What’s it like to own a car for the first time? Lifelong Flagler criminal finds out

William Doran, 60, gets another chance at life thanks to Foundations to Freedom

FLAGLER COUNTY, Fla. – It’s an inspiring story of redemption, recovery, and second chances: a 60-year-old lifelong criminal and addict whom News 6 has been following since his most recent incarceration is finally starting to live the life he could only dream of.

William Doran got the break he needed his entire adult life inside the Flagler County Jail after the 80th-something time he was arrested in 2021.

Now, 17 months later, Doran has purchased his first car. It included something he never experienced as homeless transient living in a tent: air conditioning.

“Better than what I had in the tent!” Doran said.

He just bought his first-ever pair of glasses. Normally, he’d steal them.

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Doran always wore donated shoes. Today, he’s wearing the first pair of sneakers he’s ever purchased at a store.

“Never established any type of credit, my credit just got raised last week. I was like, ‘I don’t know what that means!’” Doran said. “I never paid bills!”

Doran admits to serving nine prison terms for 120 convictions, many of them felonies.

By his own admission, he was a danger to the community.

“Oh yeah,” Doran said. “You didn’t want to be around me. Houses and stores and people. If they were drunk I would roll them, I would rob them. We called it ‘Rolled them.’”

Now, Doran is doing the opposite.

“Totally,” Doran said. “And I’m trying to help someone who did the same thing I had to do to survive and get my drug of choice.”

Doran is now a case manager at Foundations to Freedom, an all-encompassing halfway house established in Deland only a year ago.

It’s the first meaningful job Doran has ever had. Every day and many nights, he guides and coaches fellow recovering addicts who were in his shoes just 17 short months ago.

News 6 first met Doran inside the Flagler County Jail shortly after he’d agreed to enroll in S.M.A.R.T. — Successful Mental Health Addiction Recovery Treatment — at the time a brand new ground-breaking approach to helping addicts in jail where they live and learn together in a pod 24 hours a day.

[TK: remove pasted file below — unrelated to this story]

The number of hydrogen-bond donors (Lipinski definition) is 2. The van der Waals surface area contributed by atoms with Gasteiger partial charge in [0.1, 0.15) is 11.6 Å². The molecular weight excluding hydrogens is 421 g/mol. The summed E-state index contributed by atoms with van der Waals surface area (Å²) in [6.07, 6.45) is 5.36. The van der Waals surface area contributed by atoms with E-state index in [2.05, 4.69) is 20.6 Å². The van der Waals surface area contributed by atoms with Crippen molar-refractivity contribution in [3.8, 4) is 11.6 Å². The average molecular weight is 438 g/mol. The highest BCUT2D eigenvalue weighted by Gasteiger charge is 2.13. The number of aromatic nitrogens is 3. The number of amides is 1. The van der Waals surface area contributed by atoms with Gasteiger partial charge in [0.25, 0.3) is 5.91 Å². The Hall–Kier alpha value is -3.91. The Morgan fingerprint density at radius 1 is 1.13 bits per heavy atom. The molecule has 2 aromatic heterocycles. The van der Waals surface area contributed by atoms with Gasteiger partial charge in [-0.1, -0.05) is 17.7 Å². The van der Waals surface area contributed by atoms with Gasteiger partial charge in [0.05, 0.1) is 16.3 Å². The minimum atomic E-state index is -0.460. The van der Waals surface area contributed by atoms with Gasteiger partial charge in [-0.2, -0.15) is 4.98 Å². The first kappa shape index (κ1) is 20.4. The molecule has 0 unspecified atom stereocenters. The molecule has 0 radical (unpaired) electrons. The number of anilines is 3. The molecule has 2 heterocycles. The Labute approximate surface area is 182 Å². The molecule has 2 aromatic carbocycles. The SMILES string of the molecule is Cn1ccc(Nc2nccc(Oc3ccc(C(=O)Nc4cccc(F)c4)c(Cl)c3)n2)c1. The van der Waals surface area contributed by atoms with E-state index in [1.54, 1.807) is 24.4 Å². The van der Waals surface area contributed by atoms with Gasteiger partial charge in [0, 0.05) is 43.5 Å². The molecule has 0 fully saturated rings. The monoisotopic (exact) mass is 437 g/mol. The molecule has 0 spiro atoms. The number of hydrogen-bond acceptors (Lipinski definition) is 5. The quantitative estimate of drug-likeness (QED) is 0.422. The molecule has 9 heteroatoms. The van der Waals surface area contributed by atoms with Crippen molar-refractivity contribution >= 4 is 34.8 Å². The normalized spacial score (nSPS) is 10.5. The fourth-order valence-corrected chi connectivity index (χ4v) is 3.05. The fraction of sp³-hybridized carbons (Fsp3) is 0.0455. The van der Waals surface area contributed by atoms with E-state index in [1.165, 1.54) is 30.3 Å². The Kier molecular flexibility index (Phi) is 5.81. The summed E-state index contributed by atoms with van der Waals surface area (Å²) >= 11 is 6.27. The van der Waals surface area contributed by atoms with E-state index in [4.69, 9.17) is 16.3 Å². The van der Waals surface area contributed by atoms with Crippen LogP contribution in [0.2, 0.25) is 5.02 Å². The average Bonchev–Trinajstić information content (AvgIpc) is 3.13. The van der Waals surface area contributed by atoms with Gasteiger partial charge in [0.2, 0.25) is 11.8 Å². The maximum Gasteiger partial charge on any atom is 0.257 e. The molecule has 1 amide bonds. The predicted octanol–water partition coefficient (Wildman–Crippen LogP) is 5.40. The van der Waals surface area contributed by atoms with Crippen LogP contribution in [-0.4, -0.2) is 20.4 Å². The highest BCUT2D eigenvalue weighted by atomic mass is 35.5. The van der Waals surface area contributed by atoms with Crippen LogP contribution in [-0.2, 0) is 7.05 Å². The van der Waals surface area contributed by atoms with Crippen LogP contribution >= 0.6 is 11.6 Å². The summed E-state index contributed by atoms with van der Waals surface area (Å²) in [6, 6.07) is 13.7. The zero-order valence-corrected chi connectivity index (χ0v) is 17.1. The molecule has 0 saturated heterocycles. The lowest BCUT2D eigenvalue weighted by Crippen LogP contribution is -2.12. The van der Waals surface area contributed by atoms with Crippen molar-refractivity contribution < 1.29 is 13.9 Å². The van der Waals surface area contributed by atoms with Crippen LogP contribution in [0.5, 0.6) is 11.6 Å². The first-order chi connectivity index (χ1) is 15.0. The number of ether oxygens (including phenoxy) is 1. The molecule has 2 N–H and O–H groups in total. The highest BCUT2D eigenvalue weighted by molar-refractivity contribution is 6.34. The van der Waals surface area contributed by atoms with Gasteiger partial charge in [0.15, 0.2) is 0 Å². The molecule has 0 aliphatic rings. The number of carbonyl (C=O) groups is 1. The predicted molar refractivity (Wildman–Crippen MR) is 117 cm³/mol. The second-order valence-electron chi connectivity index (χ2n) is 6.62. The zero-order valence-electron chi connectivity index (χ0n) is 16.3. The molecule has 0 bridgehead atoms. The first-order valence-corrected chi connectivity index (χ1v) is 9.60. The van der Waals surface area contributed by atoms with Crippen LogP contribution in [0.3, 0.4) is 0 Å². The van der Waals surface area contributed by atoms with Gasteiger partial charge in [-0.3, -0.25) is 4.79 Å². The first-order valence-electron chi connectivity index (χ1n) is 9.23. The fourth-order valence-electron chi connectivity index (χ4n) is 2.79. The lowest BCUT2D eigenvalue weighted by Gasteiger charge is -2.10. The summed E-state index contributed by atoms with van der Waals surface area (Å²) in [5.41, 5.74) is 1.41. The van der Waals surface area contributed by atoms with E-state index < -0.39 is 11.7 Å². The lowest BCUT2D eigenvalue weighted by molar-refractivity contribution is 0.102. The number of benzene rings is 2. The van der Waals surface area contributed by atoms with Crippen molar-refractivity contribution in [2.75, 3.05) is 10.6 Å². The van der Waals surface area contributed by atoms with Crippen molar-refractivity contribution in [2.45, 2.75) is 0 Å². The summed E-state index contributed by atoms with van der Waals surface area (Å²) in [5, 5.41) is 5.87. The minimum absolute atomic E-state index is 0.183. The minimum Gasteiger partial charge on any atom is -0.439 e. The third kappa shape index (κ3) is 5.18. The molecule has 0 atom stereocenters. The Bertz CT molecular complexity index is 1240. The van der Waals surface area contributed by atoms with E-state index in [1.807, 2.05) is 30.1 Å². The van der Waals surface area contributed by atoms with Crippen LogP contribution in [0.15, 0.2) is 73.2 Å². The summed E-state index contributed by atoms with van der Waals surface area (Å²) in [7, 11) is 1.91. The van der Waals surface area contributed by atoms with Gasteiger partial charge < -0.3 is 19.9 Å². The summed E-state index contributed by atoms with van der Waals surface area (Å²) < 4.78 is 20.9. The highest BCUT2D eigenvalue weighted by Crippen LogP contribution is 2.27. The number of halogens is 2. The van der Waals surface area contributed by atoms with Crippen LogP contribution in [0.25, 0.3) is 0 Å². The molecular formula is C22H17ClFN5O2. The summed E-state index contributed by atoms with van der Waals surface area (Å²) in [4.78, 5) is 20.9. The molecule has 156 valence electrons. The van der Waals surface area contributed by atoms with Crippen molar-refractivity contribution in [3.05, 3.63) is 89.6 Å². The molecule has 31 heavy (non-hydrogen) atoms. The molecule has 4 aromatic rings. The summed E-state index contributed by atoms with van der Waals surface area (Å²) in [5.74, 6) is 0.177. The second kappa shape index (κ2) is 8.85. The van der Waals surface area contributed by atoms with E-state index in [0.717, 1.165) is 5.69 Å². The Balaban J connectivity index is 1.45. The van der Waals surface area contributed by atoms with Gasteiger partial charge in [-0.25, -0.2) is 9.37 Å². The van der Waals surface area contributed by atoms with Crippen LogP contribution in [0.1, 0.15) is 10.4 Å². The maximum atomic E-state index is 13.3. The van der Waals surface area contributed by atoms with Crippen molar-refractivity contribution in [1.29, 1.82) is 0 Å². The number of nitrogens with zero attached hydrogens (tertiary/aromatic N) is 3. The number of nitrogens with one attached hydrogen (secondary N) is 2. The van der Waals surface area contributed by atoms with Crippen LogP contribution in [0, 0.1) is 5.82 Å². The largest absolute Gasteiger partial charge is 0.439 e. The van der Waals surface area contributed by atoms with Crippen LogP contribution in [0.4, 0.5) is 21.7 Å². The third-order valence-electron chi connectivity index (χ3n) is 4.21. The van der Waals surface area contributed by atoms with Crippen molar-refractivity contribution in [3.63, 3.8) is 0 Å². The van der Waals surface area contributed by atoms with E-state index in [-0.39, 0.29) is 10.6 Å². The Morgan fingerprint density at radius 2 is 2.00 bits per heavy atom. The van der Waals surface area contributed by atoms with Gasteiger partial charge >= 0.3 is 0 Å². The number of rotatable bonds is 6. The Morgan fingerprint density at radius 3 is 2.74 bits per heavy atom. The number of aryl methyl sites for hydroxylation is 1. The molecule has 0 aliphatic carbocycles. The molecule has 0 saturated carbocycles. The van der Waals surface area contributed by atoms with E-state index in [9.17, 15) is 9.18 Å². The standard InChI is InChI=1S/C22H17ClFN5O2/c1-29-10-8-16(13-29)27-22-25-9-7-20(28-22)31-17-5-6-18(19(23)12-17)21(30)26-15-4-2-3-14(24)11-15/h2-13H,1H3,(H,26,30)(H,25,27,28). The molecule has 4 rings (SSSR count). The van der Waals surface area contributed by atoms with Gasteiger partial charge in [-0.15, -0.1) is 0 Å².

“I still use the tools today that (S.M.A.R.T.) taught me,” Doran said.

Katherine Russell, founder and Executive Director of Foundations to Freedom — also a recovering addict — is the other reason Doran has stayed sober, he said.

Doran was Russell’s first client to graduate.

“He came to us straight out of jail and he had a lot of work to do still,” Russell said. “He excelled in our program and really went above and beyond on a daily basis to continue to work on himself in his recovery.”

Russell first hired Doran as a maintenance man, then promoted him to care coordinator — and now, case manager.

“I have direction now. I have a career. I never had anything,” Doran said. “I got a 401k. I got P.O.T., I mean (Paid Time Off)! I got two weeks, I was like, ‘What?’”

Currently, Doran is working on become a State Certified Peer Specialist — the first time he’s ever been certified in anytime in his lifetime.

Recently, he took a vacation, which was another first. He reconnected with his son and had a meaningful conversation with him for the first time in 20 years.

Foundations to Freedom currently houses 56 men and women at six halfway houses across Deland. Russell said 86% percent of her clients who graduate and move out of the houses stay sober and healthy for at least six month. Foundations to Freedom keeps in touch with them as part of the recovery process.

Russell said Foundations to Freedom has already reunified 15 mothers with their children, meaning they regained full custody.

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About the Author:

Erik von Ancken anchors and reports for News 6 and is a two-time Emmy award-winning journalist in the prestigious and coveted "On-Camera Talent" categories for both anchoring and reporting.